In Hong Kong, the unemployment rate remained low but crept upward, from 1.6 to 2.9 per cent of the workforce in the second quarters from 1994 to 1995. Singapore's unemployment levels increased slightly from very low levels.

Israel's unemployment came down from 8.1 to 6.5 per cent (3rd quarter of 1994-95). In the Republic of Korea, unemployment in 1994-95 remained low at around 2 per cent, while the Philippines dropped 1 percentage point (9.8 to 8.8).

India's number of registered unemployed rose by about one-half a million (from 36.8 in August 1994 to 37.2 in August 1995). Malaysia recorded declines from already low levels of unemployment.

Australia's unemployment rate eased to 8.5 per cent in December 1995, continuing a downward 1994 trend which saw the rate dip below double digits. Levels of unemployment continued to come down in New Zealand, with an official unemployment rate going from 7.7 to 6.0 per cent from 1994 to 1995 (2nd quarter).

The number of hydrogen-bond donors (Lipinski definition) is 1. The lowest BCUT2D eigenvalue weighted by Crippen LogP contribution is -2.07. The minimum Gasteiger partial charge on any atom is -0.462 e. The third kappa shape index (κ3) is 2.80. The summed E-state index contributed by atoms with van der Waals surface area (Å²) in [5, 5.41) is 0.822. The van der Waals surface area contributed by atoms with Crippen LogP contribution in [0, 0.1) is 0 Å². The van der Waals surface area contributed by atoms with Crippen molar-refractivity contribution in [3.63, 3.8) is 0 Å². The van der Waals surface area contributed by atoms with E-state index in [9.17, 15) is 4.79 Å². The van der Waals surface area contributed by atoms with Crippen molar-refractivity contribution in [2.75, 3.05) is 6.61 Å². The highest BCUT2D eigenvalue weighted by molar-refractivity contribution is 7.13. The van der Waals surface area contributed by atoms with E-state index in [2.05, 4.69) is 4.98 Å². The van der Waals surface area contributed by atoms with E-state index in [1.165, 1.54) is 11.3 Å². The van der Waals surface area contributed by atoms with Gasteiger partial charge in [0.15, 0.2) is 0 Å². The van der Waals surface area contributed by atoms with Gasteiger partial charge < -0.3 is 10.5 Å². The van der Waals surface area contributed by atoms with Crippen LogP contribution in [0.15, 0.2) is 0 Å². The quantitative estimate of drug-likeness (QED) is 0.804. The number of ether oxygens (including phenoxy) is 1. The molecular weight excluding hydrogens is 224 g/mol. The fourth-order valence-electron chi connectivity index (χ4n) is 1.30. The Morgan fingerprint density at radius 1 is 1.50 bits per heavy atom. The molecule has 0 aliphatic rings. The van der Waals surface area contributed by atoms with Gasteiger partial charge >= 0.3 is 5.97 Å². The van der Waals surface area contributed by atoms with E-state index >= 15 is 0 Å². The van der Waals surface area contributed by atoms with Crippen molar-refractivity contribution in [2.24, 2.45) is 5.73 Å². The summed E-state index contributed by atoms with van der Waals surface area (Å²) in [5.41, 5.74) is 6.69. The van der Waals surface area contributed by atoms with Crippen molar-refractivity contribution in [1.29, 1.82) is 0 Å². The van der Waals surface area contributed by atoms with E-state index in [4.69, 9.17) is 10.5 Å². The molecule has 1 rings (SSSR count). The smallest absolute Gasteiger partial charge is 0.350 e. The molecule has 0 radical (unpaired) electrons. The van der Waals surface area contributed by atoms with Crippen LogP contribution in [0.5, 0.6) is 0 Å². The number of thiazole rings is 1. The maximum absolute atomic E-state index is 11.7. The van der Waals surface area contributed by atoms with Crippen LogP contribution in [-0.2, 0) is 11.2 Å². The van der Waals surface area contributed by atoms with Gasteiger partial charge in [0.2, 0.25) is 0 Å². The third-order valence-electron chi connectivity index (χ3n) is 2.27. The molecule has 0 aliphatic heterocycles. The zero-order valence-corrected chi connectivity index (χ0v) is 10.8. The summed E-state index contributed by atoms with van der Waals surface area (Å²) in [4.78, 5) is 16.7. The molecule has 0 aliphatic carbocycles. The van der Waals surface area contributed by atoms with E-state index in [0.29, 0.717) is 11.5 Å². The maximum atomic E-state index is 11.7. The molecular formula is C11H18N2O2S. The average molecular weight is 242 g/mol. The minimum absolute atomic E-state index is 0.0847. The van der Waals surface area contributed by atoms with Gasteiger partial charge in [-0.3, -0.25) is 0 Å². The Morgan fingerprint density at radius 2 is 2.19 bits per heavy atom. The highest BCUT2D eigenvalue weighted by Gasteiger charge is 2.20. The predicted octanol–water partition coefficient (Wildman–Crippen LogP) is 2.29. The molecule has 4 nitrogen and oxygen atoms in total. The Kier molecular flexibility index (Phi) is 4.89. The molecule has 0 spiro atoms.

In Latin America, unemployment increased in Brazil (from 4.5 to 5.1 per cent in the 3rd quarter of 1994-95) and Colombia (7.6 to 8.7 per cent) and decreased slightly in Chile (moving from 6.7 to 5.7 per cent).

The paucity of labour-market data in Africa makes it difficult to quantify unemployment, but in the few cases where numbers exist, they show rising levels. Underemployment and unemployment are acute across Africa.

The ILO's Bulletin of Labour Statistics is published quarterly; supplements to the bulletin are published 4 times in the interim months. In addition to labour force data, the bulletin also provides statistics on wages, hours of work and consumer prices.